Terrence Howard and Taraji P. Henson in a still from Season 1 of "Empire." The show is now embroiled in a lawsuit between parent company Fox and small label Empire Distribution. Fox

In a story not too far from its disputed source material, a small record label is suing media giant Fox over name infringement from the incredibly popular show “Empire.” The Season 1 finale brought in 16.7 million viewers, making it one of the largest on television in almost a decade. The similar sounding label Empire Distribution is looking for $8 million in damages, or $5 million if the Lee Daniels series would feature their artists like Kendrick Lamar and Sean Paul.

The label alleges their brand has suffered because the similarly titled show features "a label run by a homophobic drug dealer prone to murdering his friends." We can tell they haven’t been watching this season, otherwise they would have cited Cookie as a source of their problems.

As part of their counter suit, Fox lawyers have cited the label’s near obscurity as insufficient evidence for their claims, and questions the label’s motives as a cash grab on the show’s success. In its statement, Fox states that the indie label does not show up in a Google search until page 7, past other similarly named film and television properties. “Empire” is the fifth television show to broadcast with that name, after a 1962 Western series and a 1984 sitcom.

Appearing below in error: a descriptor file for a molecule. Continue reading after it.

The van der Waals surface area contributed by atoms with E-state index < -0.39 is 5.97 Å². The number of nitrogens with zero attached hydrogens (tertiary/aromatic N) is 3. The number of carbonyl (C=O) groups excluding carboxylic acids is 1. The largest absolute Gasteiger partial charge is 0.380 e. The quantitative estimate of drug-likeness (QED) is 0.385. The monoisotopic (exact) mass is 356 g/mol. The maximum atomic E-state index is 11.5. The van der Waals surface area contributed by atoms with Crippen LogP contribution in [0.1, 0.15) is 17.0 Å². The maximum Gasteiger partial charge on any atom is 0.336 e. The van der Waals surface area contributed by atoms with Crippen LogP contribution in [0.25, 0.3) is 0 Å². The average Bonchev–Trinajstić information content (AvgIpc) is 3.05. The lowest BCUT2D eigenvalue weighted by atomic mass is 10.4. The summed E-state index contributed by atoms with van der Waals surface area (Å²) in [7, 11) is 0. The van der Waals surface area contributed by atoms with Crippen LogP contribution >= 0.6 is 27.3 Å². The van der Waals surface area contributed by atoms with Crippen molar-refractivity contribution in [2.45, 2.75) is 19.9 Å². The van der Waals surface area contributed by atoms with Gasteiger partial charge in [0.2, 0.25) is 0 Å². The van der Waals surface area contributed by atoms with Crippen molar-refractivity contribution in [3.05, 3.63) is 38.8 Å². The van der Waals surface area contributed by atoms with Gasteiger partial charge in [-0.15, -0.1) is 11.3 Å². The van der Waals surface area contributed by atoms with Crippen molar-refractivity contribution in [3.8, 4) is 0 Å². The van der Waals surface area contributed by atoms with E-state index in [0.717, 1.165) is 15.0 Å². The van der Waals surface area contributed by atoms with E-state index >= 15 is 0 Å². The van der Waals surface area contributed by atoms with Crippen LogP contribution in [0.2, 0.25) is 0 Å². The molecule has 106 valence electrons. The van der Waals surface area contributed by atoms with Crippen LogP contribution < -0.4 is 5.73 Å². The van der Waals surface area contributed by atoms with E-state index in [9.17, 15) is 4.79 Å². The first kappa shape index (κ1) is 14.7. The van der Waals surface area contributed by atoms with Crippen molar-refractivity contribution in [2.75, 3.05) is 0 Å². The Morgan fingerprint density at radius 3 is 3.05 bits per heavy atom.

Fox also listed the small company’s failure to trademark their business name “Empire” and a still-undecided trademark on the label’s electronic music delivery system. A previous application for the name “Empire Distribution” was denied back in Jan. 2014 due to possible confusion.

Despite filing two lawsuits against the show, the first in February and earlier in March, Empire Distribution finally received their answer from Fox Broadcasting Company and Twentieth Century Fox Television yesterday. As Marvin S. Putnam, one of Fox's lawyers, phrased it in the publicly available complaint, “Fox has no intention of allowing anyone to leverage Empire’s success for their own unwarranted financial gain.” By suing the small company, Fox hopes to clear "a cloud over Fox’s intellectual property rights in the fictional television series ‘Empire’ and the soundtrack music."

Does this make Empire Distribution the Boo Boo Kitty in court?